Recchie Award Honors Buildings That Make Columbus Better

October 10, 2017

Working on projects that have a positive impact on community is at the heart of what Jezerinac Geers stands for. Recently three of our projects were finalists for the James B. Recchie Design Award bestowed by the Columbus Landmarks Foundation. The award celebrates projects that add to the distinctive character and improved quality of life in Columbus and the designers responsible for them. Congratulations to all five finalists and especially to three of our clients who invited us to be part of the design team for these impactful buildings.

2017 James B. Recchie Award Winner

Nationwide Children’s Hospital Patient Tower
Architect/Designer: FKP Architects

Award Finalist

738 Bryden Road Renovation
Architect/Designer: WSA Studio

Award Finalist

YWCA Renovation
Architect Designer: Berardi+Partners

Berardi+Partners explained in a blog post the significance of what it means to work on a project such as the YWCA renovation, and Jezerinac Geers couldn’t agree more. We’ve reposted it here with permission.

YWCA 1 of 5 Finalists for the 2017 James B. Recchie Design Award

By Sarah Clapper, Marketing and Project Coordinator, Berardi+Partners

When I think about the YWCA project, I think of the poem by Marianne Williamson titled, “Our Deepest Fear.”

Our deepest fear is not that we are inadequate. Our deepest fear is that we are powerful beyond measure.

A woman who was truly powerful beyond all measure, was Mary Griswold, who, in 1929 funded the project that allowed the YWCA to call downtown Columbus its home.

As designers and architects, we are able to understand the implications of space, however, we rarely understand what it means to not have space, let alone, a space to call home. The YWCA project provides 91 women with not only a place to call home, but they provide a community to build these women up and help them accomplish their dreams. Through innovative space planning, this project provides opportunities for women to gain hands-on experience to not only boost their confidence, but reassure them in their abilities.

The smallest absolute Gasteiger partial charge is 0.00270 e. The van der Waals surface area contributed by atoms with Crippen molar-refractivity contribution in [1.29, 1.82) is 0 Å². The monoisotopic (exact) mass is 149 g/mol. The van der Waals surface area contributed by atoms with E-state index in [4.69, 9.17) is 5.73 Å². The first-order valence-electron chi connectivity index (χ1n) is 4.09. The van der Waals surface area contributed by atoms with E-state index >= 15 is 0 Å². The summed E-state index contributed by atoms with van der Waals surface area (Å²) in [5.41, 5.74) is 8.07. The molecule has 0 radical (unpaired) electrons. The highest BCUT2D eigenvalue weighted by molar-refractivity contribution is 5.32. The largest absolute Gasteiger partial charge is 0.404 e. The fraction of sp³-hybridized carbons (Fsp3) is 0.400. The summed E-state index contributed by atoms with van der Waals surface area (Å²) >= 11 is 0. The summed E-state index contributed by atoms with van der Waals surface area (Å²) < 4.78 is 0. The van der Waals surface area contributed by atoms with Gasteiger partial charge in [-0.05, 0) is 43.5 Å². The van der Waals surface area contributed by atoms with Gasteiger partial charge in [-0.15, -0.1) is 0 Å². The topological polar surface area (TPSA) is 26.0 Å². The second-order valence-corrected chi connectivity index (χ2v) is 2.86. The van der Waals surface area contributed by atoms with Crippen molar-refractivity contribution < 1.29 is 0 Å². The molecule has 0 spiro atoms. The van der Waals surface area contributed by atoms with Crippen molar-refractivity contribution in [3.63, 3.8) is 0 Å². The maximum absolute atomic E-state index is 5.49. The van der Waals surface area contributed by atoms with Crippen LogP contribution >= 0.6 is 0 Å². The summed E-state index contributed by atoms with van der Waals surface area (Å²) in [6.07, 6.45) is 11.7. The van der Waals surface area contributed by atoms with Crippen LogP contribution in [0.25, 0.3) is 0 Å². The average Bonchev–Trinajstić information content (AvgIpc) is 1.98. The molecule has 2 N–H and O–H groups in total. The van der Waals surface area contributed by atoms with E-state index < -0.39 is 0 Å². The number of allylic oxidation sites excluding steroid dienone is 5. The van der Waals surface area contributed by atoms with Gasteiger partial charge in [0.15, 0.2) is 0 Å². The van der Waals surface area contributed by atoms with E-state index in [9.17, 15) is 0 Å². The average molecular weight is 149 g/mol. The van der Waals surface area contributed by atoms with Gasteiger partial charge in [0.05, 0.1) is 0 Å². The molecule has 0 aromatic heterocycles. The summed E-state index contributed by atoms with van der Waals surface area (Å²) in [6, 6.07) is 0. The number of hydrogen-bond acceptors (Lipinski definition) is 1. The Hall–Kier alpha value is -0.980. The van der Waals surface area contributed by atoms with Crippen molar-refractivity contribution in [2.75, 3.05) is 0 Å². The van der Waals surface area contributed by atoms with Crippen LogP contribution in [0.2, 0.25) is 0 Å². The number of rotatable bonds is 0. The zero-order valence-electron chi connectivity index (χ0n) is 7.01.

Although we faced many challenges throughout the construction of this project, those challenges do not even begin to parallel with the challenges the residents of this project may face on a daily basis. However, the YWCA strives to empower these women to break down barriers they may face along their path to success.
On behalf of Berardi and the YWCA, I would like to thank everyone that contributed to this project’s success and a special thank you to the Columbus Landmark Foundation and selection committee for nominating this project and allowing us to present this evening.

May we all continue to be powerful and seek to empower the women in our communities. Thank you.